St. Joseph sports leave lasting legacy
PITTSFIELD >> It may not have been fully unexpected, but last week's announcement that St. Joseph Central High School would close at the end of the 2016-17 school year was still a punch in the gut.
For the students, faculty and staff, it's especially tough. The great unknown may not be a great place to reside in for eight more months, but it is where they all are.
That, of course, is the most important part of the story.
Sports are only a part of the overall high school experience, but the demise of St. Joe as a high school puts an end to a long, and often glorious history of sports in Pittsfield and Berkshire County.
St. Joseph had the last boys team to win a state championship in basketball, when the Crusaders dispatched Lynn Tech in 2001. The year before that, the St. Joseph boys won a state alpine ski title.
There are championship banners that need to be displayed somewhere to document the amount of success the school on Maplewood Ave. had. Hang them in the Boys and Girls Club, where the Crusaders had their basketball successes over the years. But hang them somewhere.
The names involved in sports at St. Joseph are too numerous to mention all of them here. Bianchi, Borden, Robinson, McLaughlin, Steinman, Gleason, Kruse, Holland, Cronin, Unsworth, Roberson, Harrington, Quinn, Quetti, Marinaro, DiNicola, Hospot, Murphy, Pires, Downing. That's right, our outgoing state senator Ben Downing was the goalkeeper for the Western Mass. champion boys soccer team in 1998, and was in net when Medway beat the Crusaders 1-0 in overtime in the state championship game at Boston University.
Not having St. Joseph around for sports, and not having them good, is a definite loss for Berkshire County.
"I completely agree," said Gary Campbell Jr., the current football coach at Wahconah, and a former three-sport athlete for the Warriors who competed against the Crusaders as a player and a coach.
I have long believed that Berkshire County sports were better when St. Joseph had good teams. In the days since the closing announcement was made public, coaches and officials were in unanimous agreement with me on that.
"St. Joe brought out the best in our teams," Campbell told me. "Over the years, when I was able to play sports at Wahconah, they had the great basketball teams that we were competing with for the North.
"Then as I moved into the coaching ranks, they had such great football players and they had such great tradition and coaching. That brought out the best in our teams."
The St. Joe baseball team won state titles in 1972 and 1975 and last reached a state final in 2007. In basketball, St. Joe also won a state title in 1988, the year after Wahconah did the same.
Paul Brindle had a unique seat at the table in the Crusaders' long history. Brindle played for Taconic, and scored his 1,000th point against St. Joe. He guided the Crusaders to a Western Mass. title in 2012, and advanced to the state title game. It marked the last time a St. Joe team reached a state final.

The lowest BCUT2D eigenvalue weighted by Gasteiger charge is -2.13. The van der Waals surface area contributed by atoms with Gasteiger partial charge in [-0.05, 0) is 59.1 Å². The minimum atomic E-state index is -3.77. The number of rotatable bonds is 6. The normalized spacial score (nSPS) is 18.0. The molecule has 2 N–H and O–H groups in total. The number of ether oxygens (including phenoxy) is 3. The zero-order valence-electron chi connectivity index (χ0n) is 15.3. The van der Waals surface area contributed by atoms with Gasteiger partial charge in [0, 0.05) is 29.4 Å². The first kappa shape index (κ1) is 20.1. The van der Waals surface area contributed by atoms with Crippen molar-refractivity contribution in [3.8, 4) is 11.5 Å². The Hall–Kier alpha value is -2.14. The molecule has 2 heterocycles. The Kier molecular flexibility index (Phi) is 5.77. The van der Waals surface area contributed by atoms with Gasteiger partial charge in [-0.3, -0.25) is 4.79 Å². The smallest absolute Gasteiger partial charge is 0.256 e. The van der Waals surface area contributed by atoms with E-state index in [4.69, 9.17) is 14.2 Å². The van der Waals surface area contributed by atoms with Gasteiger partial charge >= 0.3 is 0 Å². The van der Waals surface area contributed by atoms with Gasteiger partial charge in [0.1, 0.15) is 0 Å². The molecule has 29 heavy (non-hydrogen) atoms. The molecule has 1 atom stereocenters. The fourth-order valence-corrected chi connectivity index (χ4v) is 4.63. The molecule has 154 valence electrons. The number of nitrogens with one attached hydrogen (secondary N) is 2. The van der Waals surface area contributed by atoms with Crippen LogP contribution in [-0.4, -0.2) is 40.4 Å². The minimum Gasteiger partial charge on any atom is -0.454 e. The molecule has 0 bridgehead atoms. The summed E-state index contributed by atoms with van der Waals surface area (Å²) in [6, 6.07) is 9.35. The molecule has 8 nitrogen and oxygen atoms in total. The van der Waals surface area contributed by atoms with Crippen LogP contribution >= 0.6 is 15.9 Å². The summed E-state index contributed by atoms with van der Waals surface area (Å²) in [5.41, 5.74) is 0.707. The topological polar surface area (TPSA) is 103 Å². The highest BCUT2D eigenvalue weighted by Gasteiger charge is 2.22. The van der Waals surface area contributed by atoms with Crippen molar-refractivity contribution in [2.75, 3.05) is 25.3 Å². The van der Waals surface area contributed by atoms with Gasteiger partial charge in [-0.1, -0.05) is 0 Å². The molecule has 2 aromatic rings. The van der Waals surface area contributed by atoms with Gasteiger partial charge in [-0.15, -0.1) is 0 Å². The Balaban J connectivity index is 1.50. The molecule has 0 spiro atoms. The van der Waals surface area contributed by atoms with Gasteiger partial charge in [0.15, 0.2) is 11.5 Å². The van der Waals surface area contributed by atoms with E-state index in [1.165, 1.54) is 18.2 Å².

Certainly in the modern era of St. Joe basketball, going back to 1980 or so, he is the only head coach who did not play for the Crusaders.
"Playing against them, you always knew you were playing against the best team in Berkshire County," Brindle said. "They always had the powerhouse basketball program. They had an incredible coach in Paul Procopio. In my high school tenure at Taconic, we beat everybody in Berkshire County, except St. Joe. We only beat them one time in my career at Taconic."
Brindle said he remembered former St. Joe players coming to see the Crusaders play when he was at Taconic. He felt that again when he was the coach, and came to appreciate the sense of "family" he felt there.
"You had this huge support system behind you. If you needed some money to go on a trip, to pay for uniforms, you could go to former players and alumni and get that," he said. 'I didn't know just how strong it was until I became the coach there. I also didn't know how much it meant for St. Joe basketball to be a major player, not only in Berkshire County, but in Western Mass.
"I used to get emails from former players, they stopped in at practice to lend any support. I'd get scouting reports when we were playing teams from out of town."
Nate Stump is a sophomore football and baseball player at Division III Beloit College, and a St. Joe graduate. He reached out via email, and he never mentioned the banners and the titles.
"St. Joe did more than just prepare me for college. A lot of people don't understand just how tight of a family it is. During my time at St. Joe I met some of my best friends and made memories that I'll have forever," he wrote. "I was lucky enough to have some amazing coaches during my years. It's too bad, that school did so much for so many people and it is going to be missed by a lot of people."
Contact Howard Herman at 413-496-6253.
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